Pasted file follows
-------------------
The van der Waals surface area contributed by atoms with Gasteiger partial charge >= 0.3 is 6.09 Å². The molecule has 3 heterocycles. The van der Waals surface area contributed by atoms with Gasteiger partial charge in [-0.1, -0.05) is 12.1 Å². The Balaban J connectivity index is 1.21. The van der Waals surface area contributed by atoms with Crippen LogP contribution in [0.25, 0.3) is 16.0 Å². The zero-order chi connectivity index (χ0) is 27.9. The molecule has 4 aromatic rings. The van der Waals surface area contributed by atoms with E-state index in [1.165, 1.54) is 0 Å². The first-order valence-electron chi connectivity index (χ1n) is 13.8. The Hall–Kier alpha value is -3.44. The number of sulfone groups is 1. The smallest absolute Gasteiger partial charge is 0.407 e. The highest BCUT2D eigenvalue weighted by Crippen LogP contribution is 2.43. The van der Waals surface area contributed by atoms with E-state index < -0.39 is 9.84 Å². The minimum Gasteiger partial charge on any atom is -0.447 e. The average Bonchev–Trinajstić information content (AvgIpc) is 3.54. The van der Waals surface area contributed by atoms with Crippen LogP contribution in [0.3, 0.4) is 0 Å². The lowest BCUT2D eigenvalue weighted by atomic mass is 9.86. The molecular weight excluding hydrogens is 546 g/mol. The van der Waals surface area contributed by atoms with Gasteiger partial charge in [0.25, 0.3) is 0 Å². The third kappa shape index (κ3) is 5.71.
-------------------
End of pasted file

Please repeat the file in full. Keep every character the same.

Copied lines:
The van der Waals surface area contributed by atoms with Gasteiger partial charge >= 0.3 is 6.09 Å². The molecule has 3 heterocycles. The van der Waals surface area contributed by atoms with Gasteiger partial charge in [-0.1, -0.05) is 12.1 Å². The Balaban J connectivity index is 1.21. The van der Waals surface area contributed by atoms with Crippen LogP contribution in [0.25, 0.3) is 16.0 Å². The zero-order chi connectivity index (χ0) is 27.9. The molecule has 4 aromatic rings. The van der Waals surface area contributed by atoms with E-state index in [1.165, 1.54) is 0 Å². The first-order valence-electron chi connectivity index (χ1n) is 13.8. The Hall–Kier alpha value is -3.44. The number of sulfone groups is 1. The smallest absolute Gasteiger partial charge is 0.407 e. The highest BCUT2D eigenvalue weighted by Crippen LogP contribution is 2.43. The van der Waals surface area contributed by atoms with E-state index < -0.39 is 9.84 Å². The minimum Gasteiger partial charge on any atom is -0.447 e. The average Bonchev–Trinajstić information content (AvgIpc) is 3.54. The van der Waals surface area contributed by atoms with Crippen LogP contribution in [0.3, 0.4) is 0 Å². The lowest BCUT2D eigenvalue weighted by atomic mass is 9.86. The molecular weight excluding hydrogens is 546 g/mol. The van der Waals surface area contributed by atoms with Gasteiger partial charge in [0.25, 0.3) is 0 Å². The third kappa shape index (κ3) is 5.71.